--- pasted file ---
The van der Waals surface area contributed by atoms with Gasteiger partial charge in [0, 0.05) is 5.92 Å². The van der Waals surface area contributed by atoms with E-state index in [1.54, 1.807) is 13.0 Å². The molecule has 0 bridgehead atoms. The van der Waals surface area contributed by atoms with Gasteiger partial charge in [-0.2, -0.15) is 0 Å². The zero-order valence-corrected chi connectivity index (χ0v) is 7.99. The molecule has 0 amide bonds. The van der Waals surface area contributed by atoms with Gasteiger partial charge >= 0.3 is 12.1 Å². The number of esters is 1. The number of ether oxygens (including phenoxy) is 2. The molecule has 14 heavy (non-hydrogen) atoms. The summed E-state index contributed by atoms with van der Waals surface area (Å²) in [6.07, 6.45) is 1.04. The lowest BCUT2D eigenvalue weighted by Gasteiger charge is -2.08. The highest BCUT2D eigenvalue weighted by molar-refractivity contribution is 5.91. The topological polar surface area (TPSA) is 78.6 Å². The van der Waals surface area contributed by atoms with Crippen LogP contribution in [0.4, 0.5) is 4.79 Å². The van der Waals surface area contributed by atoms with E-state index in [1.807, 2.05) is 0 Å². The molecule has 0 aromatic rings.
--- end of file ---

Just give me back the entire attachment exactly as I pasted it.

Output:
The van der Waals surface area contributed by atoms with Gasteiger partial charge in [0, 0.05) is 5.92 Å². The van der Waals surface area contributed by atoms with E-state index in [1.54, 1.807) is 13.0 Å². The molecule has 0 bridgehead atoms. The van der Waals surface area contributed by atoms with Gasteiger partial charge in [-0.2, -0.15) is 0 Å². The zero-order valence-corrected chi connectivity index (χ0v) is 7.99. The molecule has 0 amide bonds. The van der Waals surface area contributed by atoms with Gasteiger partial charge >= 0.3 is 12.1 Å². The number of esters is 1. The number of ether oxygens (including phenoxy) is 2. The molecule has 14 heavy (non-hydrogen) atoms. The summed E-state index contributed by atoms with van der Waals surface area (Å²) in [6.07, 6.45) is 1.04. The lowest BCUT2D eigenvalue weighted by Gasteiger charge is -2.08. The highest BCUT2D eigenvalue weighted by molar-refractivity contribution is 5.91. The topological polar surface area (TPSA) is 78.6 Å². The van der Waals surface area contributed by atoms with Crippen LogP contribution in [0.4, 0.5) is 4.79 Å². The van der Waals surface area contributed by atoms with E-state index in [1.807, 2.05) is 0 Å². The molecule has 0 aromatic rings.